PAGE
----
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1 City of Miami Gardens Americans with Disabilities Act Employment Guide to Reasonable Accommodation Why do I need to know about Reasonable Accommodations? The Americans with Disabilities Act (ADA) and the Rehabilitation Act of 1973 (Section 504) require that an employer must reasonably accommodate a known disability of a qualified individual with a disability (satisfies the requisite skill, experience, education, and other job-related requirements of the position, and can perform the essential functions with or without a reasonable accommodation) unless the accommodations would result in undue hardship to the employer. What is a Reasonable Accommodation? The term reasonable accommodation means: (i) Modifications or adjustments to a job application process that enable a qualified applicant with a disability to be considered for the position such qualified applicant desires; or (ii) Modifications or adjustments to the work environment, or to the manner or circumstances under which the position held or desired is customarily performed, that enable a qualified individual with a disability to perform the essential functions of that position; or (iii) Modifications or adjustments that enable a covered entity's employee with a disability to enjoy equal benefits and privileges of employment as are enjoyed by its other similarly situated employees without disabilities. Examples of reasonable accommodations may include, but are not limited to: (i) Making existing facilities used by employees readily accessible to and usable by individuals with disabilities; and (ii) Job restructuring; part-time or modified work schedules; reassignment to a vacant position; acquisition or modifications of equipment or devices; appropriate adjustment or modifications of examinations, training materials, or policies; the provision of qualified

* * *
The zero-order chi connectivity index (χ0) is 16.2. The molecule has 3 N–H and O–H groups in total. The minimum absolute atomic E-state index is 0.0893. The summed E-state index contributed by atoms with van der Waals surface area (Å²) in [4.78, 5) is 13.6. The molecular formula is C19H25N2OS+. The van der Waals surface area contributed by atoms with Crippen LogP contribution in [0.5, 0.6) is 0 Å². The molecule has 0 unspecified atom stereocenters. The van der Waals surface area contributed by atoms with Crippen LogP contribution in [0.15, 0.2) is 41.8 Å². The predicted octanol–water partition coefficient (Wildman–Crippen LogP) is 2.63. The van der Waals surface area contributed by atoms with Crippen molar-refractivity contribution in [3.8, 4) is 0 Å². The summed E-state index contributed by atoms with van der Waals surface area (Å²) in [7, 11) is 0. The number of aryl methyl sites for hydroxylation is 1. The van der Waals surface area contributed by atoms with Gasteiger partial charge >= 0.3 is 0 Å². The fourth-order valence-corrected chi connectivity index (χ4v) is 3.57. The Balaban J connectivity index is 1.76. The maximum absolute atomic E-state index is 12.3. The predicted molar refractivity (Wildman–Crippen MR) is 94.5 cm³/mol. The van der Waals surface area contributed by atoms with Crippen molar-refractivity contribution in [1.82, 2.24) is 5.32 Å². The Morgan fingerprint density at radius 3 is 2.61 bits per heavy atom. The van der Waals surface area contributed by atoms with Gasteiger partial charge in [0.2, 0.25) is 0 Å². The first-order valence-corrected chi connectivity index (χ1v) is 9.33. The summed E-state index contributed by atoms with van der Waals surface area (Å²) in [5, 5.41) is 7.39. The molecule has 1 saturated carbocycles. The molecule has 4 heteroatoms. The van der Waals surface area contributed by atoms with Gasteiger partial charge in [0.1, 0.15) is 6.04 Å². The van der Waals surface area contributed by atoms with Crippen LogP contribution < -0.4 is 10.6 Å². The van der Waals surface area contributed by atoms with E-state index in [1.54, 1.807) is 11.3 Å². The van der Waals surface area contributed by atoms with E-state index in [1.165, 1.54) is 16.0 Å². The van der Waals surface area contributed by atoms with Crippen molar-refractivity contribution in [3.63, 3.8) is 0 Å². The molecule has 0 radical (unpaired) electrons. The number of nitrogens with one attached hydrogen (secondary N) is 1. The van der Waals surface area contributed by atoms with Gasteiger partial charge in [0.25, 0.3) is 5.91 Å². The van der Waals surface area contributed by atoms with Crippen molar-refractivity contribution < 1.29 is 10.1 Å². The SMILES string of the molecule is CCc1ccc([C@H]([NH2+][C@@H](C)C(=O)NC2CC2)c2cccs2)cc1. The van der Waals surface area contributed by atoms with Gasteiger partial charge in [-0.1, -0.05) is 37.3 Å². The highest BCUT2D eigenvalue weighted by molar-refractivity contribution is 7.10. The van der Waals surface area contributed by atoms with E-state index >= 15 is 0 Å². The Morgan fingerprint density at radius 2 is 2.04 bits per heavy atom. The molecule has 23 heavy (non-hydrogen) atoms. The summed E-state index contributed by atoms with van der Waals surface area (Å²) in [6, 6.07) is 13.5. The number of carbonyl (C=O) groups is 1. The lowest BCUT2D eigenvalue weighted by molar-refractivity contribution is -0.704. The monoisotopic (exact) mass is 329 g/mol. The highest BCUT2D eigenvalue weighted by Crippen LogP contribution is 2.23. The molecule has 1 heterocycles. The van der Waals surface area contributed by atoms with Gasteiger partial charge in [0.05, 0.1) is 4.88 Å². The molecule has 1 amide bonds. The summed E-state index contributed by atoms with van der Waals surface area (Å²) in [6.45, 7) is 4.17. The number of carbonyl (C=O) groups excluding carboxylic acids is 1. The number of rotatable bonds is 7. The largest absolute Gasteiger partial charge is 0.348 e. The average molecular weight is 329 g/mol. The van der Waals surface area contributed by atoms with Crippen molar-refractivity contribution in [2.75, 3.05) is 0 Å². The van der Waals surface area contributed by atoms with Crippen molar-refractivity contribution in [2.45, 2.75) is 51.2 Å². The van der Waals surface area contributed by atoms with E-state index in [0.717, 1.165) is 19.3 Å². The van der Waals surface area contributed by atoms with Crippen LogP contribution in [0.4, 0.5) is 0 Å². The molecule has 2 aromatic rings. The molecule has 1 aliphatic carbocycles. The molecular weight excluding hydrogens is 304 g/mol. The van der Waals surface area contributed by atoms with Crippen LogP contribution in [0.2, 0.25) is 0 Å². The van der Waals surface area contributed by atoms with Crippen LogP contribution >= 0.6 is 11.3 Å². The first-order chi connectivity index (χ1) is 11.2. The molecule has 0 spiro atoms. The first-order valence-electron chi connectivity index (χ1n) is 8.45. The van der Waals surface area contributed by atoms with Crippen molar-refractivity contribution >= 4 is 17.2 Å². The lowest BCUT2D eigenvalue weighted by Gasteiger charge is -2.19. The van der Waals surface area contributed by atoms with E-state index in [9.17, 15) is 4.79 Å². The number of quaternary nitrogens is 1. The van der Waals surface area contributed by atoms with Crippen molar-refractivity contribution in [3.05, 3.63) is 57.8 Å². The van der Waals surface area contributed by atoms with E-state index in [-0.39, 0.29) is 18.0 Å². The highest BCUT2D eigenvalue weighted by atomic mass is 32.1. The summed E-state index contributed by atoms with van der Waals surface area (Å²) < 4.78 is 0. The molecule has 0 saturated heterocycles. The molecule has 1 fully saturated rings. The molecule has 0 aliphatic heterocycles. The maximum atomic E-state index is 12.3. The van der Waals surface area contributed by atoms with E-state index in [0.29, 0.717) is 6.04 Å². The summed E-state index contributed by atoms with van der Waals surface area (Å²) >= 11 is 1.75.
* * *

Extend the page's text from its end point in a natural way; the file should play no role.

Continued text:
2 readers or interpreters; and other similar accommodations for individuals with disabilities. When is an employer required to begin the process of providing a reasonable An employer must accommodate the known limitations of an otherwise qualified person with a disability. ADA: Generally, the qualified individual with a disability must tell the employer about his or her disability and the need for an accommodation. Also, an employer will have knowledge of a disability requiring an accommodation if such information is relayed to the employer by a third party. In order to request an accommodation, the qualified individual with a disability may use plain English and is not required to mention the ADA, disability, or use the phrase reasonable accommodation; the request need not be in writing. Equal Employment Opportunity Commission (EEOC) guidance requires the qualified individual with a disability to tell the employer that he or she needs an adjustment or change at work for reasons related to a medical condition. What is required of an employer when it has knowledge (based on the above criterion) of the known limitations of an individual? The ADA indicates that once an employer has knowledge or notice of the limitations of an otherwise qualified individual, or an employer recognizes that the otherwise qualified individual needs an accommodation but cannot request it because of a disability, the employer and such individual will enter into an interactive process where they cooperate to identify the limitations resulting from the disability and what accommodations may be reasonably made. The interactive process should include: Direct communication between the employer and employee to explore in good faith the possible accommodations Consideration of the employee's request. Offering and accommodation that is reasonable and effective. The employer is entitled to know whether the individual needs an accommodation because of the disability. Accordingly, during the interactive process, if the need for an accommodation is not obvious, the employer may ask for reasonable medical documentation about the individual s disability and functional limitations. 7 What documentation may an employer require from an employee who requests a reasonable An employer may require an employee to provide documentation that is sufficient to substantiate that s/he has an ADA disability and needs the reasonable accommodation requested, but cannot ask for unrelated documentation. Although the employer may require documentation, in most situations an employer cannot request a person s complete medical records because they are likely to contain information unrelated to the disability at issue and the need for accommodation. In cases where a disability is not obvious, documentation is sufficient if it: (1) describes the nature, severity, and duration of the employee's impairment, the activity or activities that the impairment limits, and the extent to which the impairment limits the employee's ability to perform the activity or activities; and, (2) substantiates why the requested reasonable accommodation is needed. An individual may also be asked to sign a limited release allowing the employer to submit a list of specific questions to the individual s health care or vocational professional.